I like to play a lot of strategy games. Strategy board games (like chess which I’ve commented on frequently) and strategy video games (like Civilization, Empire at War, and Age of Mythology). I do a lot of correspondence games of chess in my free time. The director of student rights and responsibilities at my school even observed that this is why I spend a lot of time on the internet. Most of my correspondence games have been thriller and have been well-played regardless of a win or loss. However, recently, I’ve been losing a lot of chess recently. Uncharacteristic mistakes of mine of course it’s difficult to tell if you’ve become familiar with my playing style which includes knight sacrifices, bishop sacrifices, etc. In fact, most of my correspondence games could appropriately be considered immortal games such as the immortal queen correspondence game I played with my uncle recently.
However, the recent loss of my cousin has simply disoriented me beyond all repair. I’m kind of not letting my own parents know about how difficult it’s been for me and maybe that is a mistake. Perhaps I should talk about dealing with grief with my next counselor. It’s difficult for me being in such a mental state I am to hear that someone so close to me has died. Just looking at a photo of him in the kitchen and knowing he is gone. All my own friend can do write now when I lament about his loss is send sad faces back to me via text (the sad faces are meant to express sympathy).
I’ve noticed that my grief has actually taken a shift. It seemed like so long ago I had seen him at a family reunion and was just inspired by him. He had discipline. Whether he learned that from the military or took that to the military with him, I know not which but I theorize (and am 200% certain here I am right) that his military buddies learned discipline from him, not the other way around. I just remember him as a lively, remarkable, and inspirational young man you would be lucky to have around you.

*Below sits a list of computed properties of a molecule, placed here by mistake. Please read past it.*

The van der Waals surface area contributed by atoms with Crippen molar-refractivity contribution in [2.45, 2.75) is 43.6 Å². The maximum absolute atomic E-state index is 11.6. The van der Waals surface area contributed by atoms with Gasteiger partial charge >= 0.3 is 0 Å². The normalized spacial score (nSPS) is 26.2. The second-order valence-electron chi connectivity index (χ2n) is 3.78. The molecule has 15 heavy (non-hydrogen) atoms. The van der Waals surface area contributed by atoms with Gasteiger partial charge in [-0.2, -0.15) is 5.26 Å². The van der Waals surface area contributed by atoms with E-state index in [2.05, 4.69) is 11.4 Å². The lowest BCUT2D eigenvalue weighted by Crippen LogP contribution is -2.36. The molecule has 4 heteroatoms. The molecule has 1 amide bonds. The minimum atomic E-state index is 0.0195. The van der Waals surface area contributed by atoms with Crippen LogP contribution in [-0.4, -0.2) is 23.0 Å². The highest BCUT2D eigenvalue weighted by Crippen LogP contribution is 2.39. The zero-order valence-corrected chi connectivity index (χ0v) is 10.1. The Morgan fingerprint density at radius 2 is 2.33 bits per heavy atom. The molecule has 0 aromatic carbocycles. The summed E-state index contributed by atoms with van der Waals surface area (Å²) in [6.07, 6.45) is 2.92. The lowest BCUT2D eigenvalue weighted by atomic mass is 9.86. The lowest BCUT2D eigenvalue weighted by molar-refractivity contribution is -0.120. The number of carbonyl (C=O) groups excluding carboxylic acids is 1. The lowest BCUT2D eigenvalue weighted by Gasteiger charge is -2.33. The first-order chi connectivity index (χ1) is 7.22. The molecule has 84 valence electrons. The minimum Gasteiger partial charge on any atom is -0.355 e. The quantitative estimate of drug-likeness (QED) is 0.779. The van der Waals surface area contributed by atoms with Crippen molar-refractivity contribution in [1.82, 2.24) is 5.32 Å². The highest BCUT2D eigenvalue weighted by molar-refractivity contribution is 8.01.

With this loss, come my other losses. It’s not so much that I’m a “win or die” kind of guy but I’ve just noticed lately that my chess games are taking a turn for the worst. I miss pawns coming out and end up moving my queen onto a diagonal thinking she’ll be safe there. I know my chess quite well and I know positional sacrifices involving giving up queens and have even performed a sham sacrifice of my queen in a recent game for a quick checkmate but such sloppiness is just a sign that the grief has admittedly become too much for me to handle. Nick was such a fun person to be around and could also teach you a thing or too. As such, I’ve noticed that such emotions have greatly impacted my games. It’s not that I suck at chess. I’ve been able to see things that some of my opponents have not been able to. One such game recently was an over-the-board game and I had been able to move my bishop out to g5 attacking his queen knowing that after the move, the queen would be lost. It was my first time playing the Indian omega gambit and it started off disastrous until that move in which things quickly turned in my favor and he resigned at move 23.
But the loss of my cousin Nick and the realization that he is dead has just proved too much to handle for my own emotional state. It’s been distracting me. I have sharp, though vague memories of him. I felt closer to him surprisingly than all of my other cousins. Maybe it’s the personality. Though I would never sign myself up to the military as he did, I don’t think it was the military that made him the man he was. I think it was just his personality. A bit isolated (as I am–otherwise, I’d call you up to McDonald’s and we’d share a burger as I made double-bishop sacrifices on your castled king), but just a loving, caring, disciplined man. And I think that is the way he would want to be remembered. Since he did encourage me to start running, I find it appropriate to always try to do a victory lap for him.